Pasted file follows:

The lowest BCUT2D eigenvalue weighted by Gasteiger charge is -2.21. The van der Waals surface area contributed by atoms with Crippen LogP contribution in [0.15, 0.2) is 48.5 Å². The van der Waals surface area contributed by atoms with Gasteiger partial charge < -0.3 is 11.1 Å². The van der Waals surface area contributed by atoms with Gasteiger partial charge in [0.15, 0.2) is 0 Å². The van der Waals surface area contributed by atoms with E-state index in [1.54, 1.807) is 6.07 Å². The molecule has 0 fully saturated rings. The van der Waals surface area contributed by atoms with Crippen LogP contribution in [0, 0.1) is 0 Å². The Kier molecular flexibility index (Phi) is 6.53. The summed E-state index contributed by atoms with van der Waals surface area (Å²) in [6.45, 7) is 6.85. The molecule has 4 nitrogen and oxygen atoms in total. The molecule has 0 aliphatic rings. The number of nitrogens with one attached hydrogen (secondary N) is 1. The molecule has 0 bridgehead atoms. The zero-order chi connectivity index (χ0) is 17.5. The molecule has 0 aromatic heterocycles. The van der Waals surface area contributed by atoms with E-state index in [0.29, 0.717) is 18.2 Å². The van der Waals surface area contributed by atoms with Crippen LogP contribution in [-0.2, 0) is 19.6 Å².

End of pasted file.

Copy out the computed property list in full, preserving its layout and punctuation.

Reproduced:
The lowest BCUT2D eigenvalue weighted by Gasteiger charge is -2.21. The van der Waals surface area contributed by atoms with Crippen LogP contribution in [0.15, 0.2) is 48.5 Å². The van der Waals surface area contributed by atoms with Gasteiger partial charge < -0.3 is 11.1 Å². The van der Waals surface area contributed by atoms with Gasteiger partial charge in [0.15, 0.2) is 0 Å². The van der Waals surface area contributed by atoms with E-state index in [1.54, 1.807) is 6.07 Å². The molecule has 0 fully saturated rings. The van der Waals surface area contributed by atoms with Crippen LogP contribution in [0, 0.1) is 0 Å². The Kier molecular flexibility index (Phi) is 6.53. The summed E-state index contributed by atoms with van der Waals surface area (Å²) in [6.45, 7) is 6.85. The molecule has 4 nitrogen and oxygen atoms in total. The molecule has 0 aliphatic rings. The number of nitrogens with one attached hydrogen (secondary N) is 1. The molecule has 0 bridgehead atoms. The zero-order chi connectivity index (χ0) is 17.5. The molecule has 0 aromatic heterocycles. The van der Waals surface area contributed by atoms with E-state index in [0.29, 0.717) is 18.2 Å². The van der Waals surface area contributed by atoms with Crippen LogP contribution in [-0.2, 0) is 19.6 Å².